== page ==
'Which police station are we going to?'
'Aguda police station.'
The first policeman and his superior joined us in the car and we headed to their den. I saw my appointment slipping away. I needed to do something fast. Thank God for mobile phones. Eventually it was technology that saved the day. Quickly I reached for my handset.
Nothing less than a top-notch police officer friend in Abuja would do. When in Nigeria, please try to keep one handy. How sweet it would be to use one of their own against these brutes. Expectedly, Abuja was disgusted at what he described as "predatory antics" of their officers and men; advised me to follow them to the station, and promised to get back to me.
For the sake of assurance, I alerted an army major in Ikeja, another friend, handy too in matters like this. Told him the police had accused me of money laundering, and are taking me to their station in Aguda. The major just laughed and said not to worry, he would be on his way instantly.
When we got to the station, they set me down by a desk, brought a form and practically ordered me to fill it out. About half a dozen other victims were also there, all struggling with their own cases. Surveying the situation, I decided the turnover here must be quite high.
My tormentor continued, 'It is for everybody. Balogun wrote it; Alameisiagha wrote one too; even Obasanjo himself has done it! You must write a statement beginning with your biography!'
I began to laugh at the mention of Alam. Incidentally, my wife had also been busy on the phone all this while, and when calls began to come back asking to speak to me, the guys threatened to take away my mobile phone.
'You dey call soldier; you de call police, dem no go come save you o!'
I asked my wife to call a lawyer. I wasn't taking chances with these guys.
But what followed next made everything else unnecessary. Abuja's reaction was swift and total. One phone call from my friend, to another top-notch officer in Lagos (now I've got two, see), and it was all over. The tune changed immediately. The guys actually began to apologise for wasting everybody's time. A new "song" rent the airspace:
'Oga, wetin you get for us now?'
Pathetic isn't it? At the end of the day, it was all about money. Extortion. So sad.
We drove off from the station to try and keep our appointment. But we had to call the army major back to tell him I was free. He cried:
'Chei! Na God save those idiots! Dem for hear am today!'
He was actually on his way to Aguda with a small troop. Just like that? Hey, we didn't plan to start a little war here, did we?! But this is Nigeria. This scenario plays itself out in this country all the time. Army versus police; at each other's throat. Police versus the rest of us.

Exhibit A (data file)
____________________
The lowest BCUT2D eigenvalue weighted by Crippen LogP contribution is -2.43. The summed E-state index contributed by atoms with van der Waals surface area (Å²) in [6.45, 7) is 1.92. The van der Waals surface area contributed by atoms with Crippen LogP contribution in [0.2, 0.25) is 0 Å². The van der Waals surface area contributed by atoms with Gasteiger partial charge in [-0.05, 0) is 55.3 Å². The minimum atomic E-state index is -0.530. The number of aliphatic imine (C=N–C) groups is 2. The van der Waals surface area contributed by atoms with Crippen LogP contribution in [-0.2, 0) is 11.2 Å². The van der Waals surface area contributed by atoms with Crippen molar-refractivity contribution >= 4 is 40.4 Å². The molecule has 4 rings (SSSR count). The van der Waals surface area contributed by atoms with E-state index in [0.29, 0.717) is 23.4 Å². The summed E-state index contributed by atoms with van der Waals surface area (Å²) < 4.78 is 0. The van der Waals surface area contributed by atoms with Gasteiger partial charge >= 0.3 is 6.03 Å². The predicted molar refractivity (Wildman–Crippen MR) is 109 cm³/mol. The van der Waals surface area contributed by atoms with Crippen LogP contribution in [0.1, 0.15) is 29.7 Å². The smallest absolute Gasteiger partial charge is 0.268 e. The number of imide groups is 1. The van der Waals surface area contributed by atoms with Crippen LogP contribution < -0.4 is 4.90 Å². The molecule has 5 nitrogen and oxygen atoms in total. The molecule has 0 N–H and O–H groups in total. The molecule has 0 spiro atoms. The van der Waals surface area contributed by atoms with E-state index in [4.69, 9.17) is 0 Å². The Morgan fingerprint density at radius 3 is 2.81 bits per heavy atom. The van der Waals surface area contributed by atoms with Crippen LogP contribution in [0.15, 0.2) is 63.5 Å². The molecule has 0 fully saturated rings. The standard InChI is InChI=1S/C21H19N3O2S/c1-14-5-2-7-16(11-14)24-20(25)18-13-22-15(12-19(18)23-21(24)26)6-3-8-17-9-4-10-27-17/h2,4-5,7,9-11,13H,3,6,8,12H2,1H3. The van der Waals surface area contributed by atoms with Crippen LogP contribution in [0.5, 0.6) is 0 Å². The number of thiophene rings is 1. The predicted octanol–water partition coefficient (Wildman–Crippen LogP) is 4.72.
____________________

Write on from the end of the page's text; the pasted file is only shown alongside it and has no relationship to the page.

I realise that not all Nigerians get away from police check points in one piece. Many have lost their lives at these "toll gates" for as little as N20. Others have been shot and killed at the slightest provocation, for nothing. The roll call is heavy, and the case of the Apo six is yet to be decided till date.
Today the Nigerian police touts the motto: To serve and to protect with integrity. However, the service is lacking; police protection does not exist; and there's no integrity whatsoever in this outfit. Nigerians generally believe the NPF is a major source of irritation, and a special breed of public nuisance. Do not ask me how the Nigerian police can be reformed to improve the service. It is impossible. It is not designed to serve the citizens. You got to reform the Nigerian state itself first.
Not surprising, when we got to our appointment, our host had a story of his own when we told him why we were so late. He capped his story with that of a man who had gone to the market to buy an Easter goat for his family.
He tied the goat to an okada motorcycle and raced home to deliver it to his wife. Suddenly he was stopped at a police checkpoint, and the following dialogue ensued:
'You no know say your goat suppose wear crash helmet too?'
'But oga police...', the man began, fishing for the right excuse.
'Wetin you get for the boys?'
'I no carry N20 for here o. Na only hundred hundred naira notes wey I carry. Next time now.'
'Make you bring ya hundred naira. I get change!'